A different communion

I was at St. Meinrad Archabbey monastery on Sunday, September 11th, 2016.

I knew that I was not officially allowed to take communion there, because I’m not Catholic.  Jesus made no such rules or limitations, but that does not seem to bother them. Perhaps the monks understand the hurtful nature of this made-up rule.  Or perhaps they think that those of us who are not Catholic are in the dark, and not deserving of this sacrament.

I’d already checked out of my room and was wandering around the grounds by this point.  I wasn’t sure when Mass would end, but I wanted to be in there afterwards to smell the incense.  I walked up to the side door and saw that it was still going on.

There is no way to sneak into that place.  The doors are very creaky and loud.  I couldn’t slip in and stand at the back and just listen.  They were at the main point, where the priest was facing the altar and saying the words that (they think) blesses the bread and wine.

God blesses it, and blesses us.  People don’t do that.  They can’t.

I sat outside, near the Mercy door.  There are windows there.  Perhaps one of the many priests there saw me, outside, sitting, listening to their ritual.

These rules of who is in and who is out are man-made.  They are not from God.

So I left, and found my own communion.  I went to the kitchen and made tea and toast.  The tea was herbal – and to my surprise, red.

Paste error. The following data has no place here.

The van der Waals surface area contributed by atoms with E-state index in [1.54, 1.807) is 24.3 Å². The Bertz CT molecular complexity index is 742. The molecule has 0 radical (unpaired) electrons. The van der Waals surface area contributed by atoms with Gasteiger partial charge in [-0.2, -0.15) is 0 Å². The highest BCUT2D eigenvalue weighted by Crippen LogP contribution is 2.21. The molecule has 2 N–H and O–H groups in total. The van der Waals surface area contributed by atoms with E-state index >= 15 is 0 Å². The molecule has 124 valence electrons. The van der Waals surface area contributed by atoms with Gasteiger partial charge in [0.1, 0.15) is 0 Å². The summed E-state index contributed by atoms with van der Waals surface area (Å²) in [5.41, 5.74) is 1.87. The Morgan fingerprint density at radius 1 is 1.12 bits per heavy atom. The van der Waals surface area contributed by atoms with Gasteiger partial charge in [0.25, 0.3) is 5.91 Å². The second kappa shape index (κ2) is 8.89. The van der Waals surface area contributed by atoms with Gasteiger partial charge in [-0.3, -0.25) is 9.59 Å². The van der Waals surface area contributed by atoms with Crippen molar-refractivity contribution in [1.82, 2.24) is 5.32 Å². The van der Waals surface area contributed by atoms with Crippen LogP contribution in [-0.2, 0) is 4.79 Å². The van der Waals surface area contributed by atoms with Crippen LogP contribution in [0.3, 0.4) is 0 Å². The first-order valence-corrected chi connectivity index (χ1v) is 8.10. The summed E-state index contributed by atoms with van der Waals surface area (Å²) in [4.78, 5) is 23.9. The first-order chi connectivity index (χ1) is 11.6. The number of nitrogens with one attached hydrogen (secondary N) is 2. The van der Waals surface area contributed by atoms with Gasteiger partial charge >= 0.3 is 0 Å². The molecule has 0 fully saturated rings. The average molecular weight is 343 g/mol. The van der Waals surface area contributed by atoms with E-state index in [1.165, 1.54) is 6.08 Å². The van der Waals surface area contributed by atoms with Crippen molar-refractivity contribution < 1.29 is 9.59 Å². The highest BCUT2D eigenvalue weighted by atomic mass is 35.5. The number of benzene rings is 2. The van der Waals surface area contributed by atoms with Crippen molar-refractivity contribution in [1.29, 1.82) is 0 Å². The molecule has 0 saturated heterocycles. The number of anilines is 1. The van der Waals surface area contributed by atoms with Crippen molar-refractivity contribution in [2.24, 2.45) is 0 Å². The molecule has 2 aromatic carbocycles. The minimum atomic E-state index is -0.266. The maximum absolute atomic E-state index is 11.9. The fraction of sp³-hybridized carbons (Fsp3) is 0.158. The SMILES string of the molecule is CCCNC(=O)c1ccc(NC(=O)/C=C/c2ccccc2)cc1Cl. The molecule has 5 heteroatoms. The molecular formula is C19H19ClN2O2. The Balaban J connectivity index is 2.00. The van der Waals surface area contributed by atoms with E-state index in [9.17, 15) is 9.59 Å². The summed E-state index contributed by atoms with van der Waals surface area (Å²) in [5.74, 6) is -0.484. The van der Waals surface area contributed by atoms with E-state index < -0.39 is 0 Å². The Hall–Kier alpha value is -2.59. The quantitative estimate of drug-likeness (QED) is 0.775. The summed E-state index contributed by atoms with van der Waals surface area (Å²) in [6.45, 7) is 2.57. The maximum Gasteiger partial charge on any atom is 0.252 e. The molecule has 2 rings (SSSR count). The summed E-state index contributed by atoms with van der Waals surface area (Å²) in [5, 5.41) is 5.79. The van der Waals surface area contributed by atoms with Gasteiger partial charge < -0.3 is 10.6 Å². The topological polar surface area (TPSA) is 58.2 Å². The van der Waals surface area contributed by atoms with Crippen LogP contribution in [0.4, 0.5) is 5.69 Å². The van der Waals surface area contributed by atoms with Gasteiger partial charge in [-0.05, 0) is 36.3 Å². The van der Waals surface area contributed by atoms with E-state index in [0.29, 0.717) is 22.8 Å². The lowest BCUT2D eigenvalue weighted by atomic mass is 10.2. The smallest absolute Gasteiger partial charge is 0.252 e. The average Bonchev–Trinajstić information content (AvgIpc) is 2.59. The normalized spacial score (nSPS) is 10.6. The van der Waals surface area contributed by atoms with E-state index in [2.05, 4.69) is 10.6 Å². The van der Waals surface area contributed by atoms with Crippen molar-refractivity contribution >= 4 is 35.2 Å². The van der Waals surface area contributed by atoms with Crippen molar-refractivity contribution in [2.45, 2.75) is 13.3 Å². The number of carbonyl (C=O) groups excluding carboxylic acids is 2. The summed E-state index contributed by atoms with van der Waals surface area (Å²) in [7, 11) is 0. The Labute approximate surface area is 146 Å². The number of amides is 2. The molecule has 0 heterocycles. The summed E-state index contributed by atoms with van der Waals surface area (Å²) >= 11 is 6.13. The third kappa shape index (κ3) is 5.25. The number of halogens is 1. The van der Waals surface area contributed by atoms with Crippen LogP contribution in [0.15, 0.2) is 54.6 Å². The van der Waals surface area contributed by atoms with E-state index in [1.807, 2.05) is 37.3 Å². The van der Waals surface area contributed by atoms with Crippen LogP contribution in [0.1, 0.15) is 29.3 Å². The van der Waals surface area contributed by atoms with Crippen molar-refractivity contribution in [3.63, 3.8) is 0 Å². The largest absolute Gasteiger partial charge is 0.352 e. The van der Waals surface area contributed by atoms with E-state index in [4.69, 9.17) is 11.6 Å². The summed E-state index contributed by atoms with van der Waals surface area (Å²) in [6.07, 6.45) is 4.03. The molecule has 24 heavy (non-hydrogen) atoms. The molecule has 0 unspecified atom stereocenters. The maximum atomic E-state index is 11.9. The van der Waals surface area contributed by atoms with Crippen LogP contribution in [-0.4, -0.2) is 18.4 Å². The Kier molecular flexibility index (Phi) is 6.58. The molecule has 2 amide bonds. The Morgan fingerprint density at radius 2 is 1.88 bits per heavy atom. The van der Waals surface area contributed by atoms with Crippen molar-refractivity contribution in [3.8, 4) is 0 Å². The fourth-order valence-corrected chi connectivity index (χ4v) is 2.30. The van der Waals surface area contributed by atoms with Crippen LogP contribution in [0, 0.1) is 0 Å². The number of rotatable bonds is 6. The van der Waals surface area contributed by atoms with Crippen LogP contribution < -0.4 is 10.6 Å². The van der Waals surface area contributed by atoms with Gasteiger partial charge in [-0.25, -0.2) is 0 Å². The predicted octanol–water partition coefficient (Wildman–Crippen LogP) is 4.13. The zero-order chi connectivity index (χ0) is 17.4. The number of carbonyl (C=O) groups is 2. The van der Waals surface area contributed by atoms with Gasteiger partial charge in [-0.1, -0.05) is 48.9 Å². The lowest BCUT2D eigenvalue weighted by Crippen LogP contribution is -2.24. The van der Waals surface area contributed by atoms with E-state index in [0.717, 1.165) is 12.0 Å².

The toast was from bread the monks had made there, with their own hands.  I added peanut butter, and honey, and raisins, and cinnamon.


I chose to say the blessings in Hebrew, and enjoy my quiet moment with God.


The outside room

I found this unusual “room” at a nearby hospital. I’ve gone there for years because I have a doctor who has his office there. Once a year I go in, always in November. I’ve come to look forward to going at that time because of the “ghosts of leaves” that decorate the sidewalks. It is the wonderful and amazing combination of falling leaves and autumn rain that makes this temporary magic.





I usually do very little exploring in that building because I have to get back to work quickly. This time I had quite a bit of time to spare so I went to look around. I’m glad I’ve started asking for more time off when I schedule doctor’s visits so I’m not rushed. That certainly helps my overall health.

I looked down from the window in the hallway on the sixth floor where the office is. I saw trees – and not in a place I would expect. They were surrounded by the rest of the building. It was a tiny enclosed courtyard. I had to go find it.